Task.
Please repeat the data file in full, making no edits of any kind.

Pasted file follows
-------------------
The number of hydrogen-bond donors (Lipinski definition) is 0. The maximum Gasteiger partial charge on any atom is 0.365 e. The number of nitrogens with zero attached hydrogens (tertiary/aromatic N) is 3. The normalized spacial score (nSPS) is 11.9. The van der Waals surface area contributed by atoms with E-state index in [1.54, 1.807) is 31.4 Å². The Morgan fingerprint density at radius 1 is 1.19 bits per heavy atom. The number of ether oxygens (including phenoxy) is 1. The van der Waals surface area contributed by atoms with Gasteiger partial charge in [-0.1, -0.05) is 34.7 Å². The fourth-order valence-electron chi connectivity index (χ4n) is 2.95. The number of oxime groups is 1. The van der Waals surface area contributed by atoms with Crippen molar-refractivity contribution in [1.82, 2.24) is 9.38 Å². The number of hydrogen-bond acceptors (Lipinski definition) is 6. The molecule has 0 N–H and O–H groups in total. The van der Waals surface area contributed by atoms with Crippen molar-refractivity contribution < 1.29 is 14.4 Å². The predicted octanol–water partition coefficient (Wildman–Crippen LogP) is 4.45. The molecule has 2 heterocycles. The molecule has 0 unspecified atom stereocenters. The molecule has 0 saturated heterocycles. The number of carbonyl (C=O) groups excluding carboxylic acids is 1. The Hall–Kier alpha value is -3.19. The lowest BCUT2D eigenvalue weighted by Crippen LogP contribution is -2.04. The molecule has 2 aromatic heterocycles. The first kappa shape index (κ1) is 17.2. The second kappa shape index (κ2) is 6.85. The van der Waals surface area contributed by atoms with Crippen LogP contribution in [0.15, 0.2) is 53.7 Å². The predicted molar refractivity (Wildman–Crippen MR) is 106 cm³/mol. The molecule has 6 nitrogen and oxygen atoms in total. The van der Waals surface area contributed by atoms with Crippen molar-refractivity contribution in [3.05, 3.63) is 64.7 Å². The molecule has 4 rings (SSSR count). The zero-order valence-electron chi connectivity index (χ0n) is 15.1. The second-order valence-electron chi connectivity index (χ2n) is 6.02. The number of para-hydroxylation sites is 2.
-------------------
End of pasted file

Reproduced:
The number of hydrogen-bond donors (Lipinski definition) is 0. The maximum Gasteiger partial charge on any atom is 0.365 e. The number of nitrogens with zero attached hydrogens (tertiary/aromatic N) is 3. The normalized spacial score (nSPS) is 11.9. The van der Waals surface area contributed by atoms with E-state index in [1.54, 1.807) is 31.4 Å². The Morgan fingerprint density at radius 1 is 1.19 bits per heavy atom. The number of ether oxygens (including phenoxy) is 1. The van der Waals surface area contributed by atoms with Gasteiger partial charge in [-0.1, -0.05) is 34.7 Å². The fourth-order valence-electron chi connectivity index (χ4n) is 2.95. The number of oxime groups is 1. The van der Waals surface area contributed by atoms with Crippen molar-refractivity contribution in [1.82, 2.24) is 9.38 Å². The number of hydrogen-bond acceptors (Lipinski definition) is 6. The molecule has 0 N–H and O–H groups in total. The van der Waals surface area contributed by atoms with Crippen molar-refractivity contribution < 1.29 is 14.4 Å². The predicted octanol–water partition coefficient (Wildman–Crippen LogP) is 4.45. The molecule has 2 heterocycles. The molecule has 0 unspecified atom stereocenters. The molecule has 0 saturated heterocycles. The number of carbonyl (C=O) groups excluding carboxylic acids is 1. The Hall–Kier alpha value is -3.19. The lowest BCUT2D eigenvalue weighted by Crippen LogP contribution is -2.04. The molecule has 2 aromatic heterocycles. The first kappa shape index (κ1) is 17.2. The second kappa shape index (κ2) is 6.85. The van der Waals surface area contributed by atoms with Crippen LogP contribution in [0.15, 0.2) is 53.7 Å². The predicted molar refractivity (Wildman–Crippen MR) is 106 cm³/mol. The molecule has 6 nitrogen and oxygen atoms in total. The van der Waals surface area contributed by atoms with Crippen molar-refractivity contribution in [3.05, 3.63) is 64.7 Å². The molecule has 4 rings (SSSR count). The zero-order valence-electron chi connectivity index (χ0n) is 15.1. The second-order valence-electron chi connectivity index (χ2n) is 6.02. The number of para-hydroxylation sites is 2.